Dissertation/Thesis Abstract

Area use and dispersal of the white croaker (Genyonemus lineatus) in the Los Angeles and Long Beach Harbors
by Farris, Michael Read, M.S., California State University, Long Beach, 2015, 55; 1597742
Abstract (Summary)

Understanding fish movements in relation to areas of contaminated sediment is important for management and remediation. In this study, the movements of white croaker in the Los Angeles and Long Beach Harbors were studied using both active and passive acoustic telemetry tracking. Daily area use for 20 actively tracked fish averaged 94,720 ± 78,720 m2 (± SD), with activity spaces tending to shift from day to day. Long-term dispersal of 93 passively tracked white croaker followed significantly non-random patterns. Fifty-five (59.1%) of passively tracked fish were detected making interregional harbor movements, and these transitions took an average of 4.7 ± 4.1 weeks to complete. Dispersal was significantly faster than what was predicted by an individual-based random walk model generated from short-term white croaker movements recorded during active tracking within the harbor. Longer-term dispersal is likely the result of intentional emigrations rather than daily shifts in activity spaces.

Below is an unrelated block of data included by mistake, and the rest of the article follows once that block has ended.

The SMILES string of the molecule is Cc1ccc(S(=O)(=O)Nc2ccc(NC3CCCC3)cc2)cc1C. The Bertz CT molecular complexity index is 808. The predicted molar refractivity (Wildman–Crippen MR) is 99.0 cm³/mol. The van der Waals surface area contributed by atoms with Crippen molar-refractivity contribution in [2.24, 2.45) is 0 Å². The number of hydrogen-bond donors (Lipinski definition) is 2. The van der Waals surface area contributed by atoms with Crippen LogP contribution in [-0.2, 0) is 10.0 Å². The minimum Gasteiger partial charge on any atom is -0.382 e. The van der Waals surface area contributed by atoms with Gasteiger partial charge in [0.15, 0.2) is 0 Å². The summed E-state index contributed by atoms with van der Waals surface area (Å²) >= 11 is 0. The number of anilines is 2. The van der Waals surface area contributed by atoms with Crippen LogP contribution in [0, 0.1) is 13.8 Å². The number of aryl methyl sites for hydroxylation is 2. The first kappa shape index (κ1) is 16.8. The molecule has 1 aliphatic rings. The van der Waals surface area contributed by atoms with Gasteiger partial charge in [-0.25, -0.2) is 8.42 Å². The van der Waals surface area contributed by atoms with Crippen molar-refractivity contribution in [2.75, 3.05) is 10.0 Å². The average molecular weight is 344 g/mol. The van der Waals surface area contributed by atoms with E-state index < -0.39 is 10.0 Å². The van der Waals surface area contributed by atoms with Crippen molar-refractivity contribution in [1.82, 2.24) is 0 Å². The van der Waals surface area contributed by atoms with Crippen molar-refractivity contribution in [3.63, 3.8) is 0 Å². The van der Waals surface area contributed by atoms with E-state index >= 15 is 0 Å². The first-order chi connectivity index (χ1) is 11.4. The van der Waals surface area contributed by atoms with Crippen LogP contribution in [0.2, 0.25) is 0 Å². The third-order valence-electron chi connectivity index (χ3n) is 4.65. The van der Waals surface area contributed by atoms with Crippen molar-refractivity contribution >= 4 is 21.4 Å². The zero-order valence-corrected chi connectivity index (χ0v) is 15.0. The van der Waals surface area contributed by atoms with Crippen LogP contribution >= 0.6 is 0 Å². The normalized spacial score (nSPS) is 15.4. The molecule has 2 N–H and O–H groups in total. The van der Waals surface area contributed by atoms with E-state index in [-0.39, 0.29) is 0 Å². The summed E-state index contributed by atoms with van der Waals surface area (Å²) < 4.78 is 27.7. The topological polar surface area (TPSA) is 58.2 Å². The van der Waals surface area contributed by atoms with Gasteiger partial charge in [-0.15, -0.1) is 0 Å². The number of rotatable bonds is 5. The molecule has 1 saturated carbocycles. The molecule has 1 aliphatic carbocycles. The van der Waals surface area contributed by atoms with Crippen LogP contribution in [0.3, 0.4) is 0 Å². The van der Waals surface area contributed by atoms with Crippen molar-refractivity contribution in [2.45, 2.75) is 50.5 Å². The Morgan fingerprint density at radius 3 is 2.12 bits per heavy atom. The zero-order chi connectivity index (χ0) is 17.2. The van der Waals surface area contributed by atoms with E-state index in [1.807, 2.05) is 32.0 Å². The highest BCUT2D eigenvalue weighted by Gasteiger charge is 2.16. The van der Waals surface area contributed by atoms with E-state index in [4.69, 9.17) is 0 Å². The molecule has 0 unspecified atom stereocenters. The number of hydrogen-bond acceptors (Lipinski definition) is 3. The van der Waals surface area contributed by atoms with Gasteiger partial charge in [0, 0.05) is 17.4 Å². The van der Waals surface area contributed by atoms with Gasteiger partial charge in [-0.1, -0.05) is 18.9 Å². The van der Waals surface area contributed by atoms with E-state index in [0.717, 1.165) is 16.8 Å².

Indexing (document details)
Advisor: Lowe, Christopher G.
Commitee: Allen, Bengt J., Kelley, Kevin M.
School: California State University, Long Beach
Department: Biological Sciences
School Location: United States -- California
Source: MAI 55/01M(E), Masters Abstracts International
Subjects: Biology, Ecology, Biological oceanography, Behavioral Sciences
Keywords: Acoustic telemetry, Animal movement, Marine ecology
Publication Number: 1597742
ISBN: 978-1-339-01218-6
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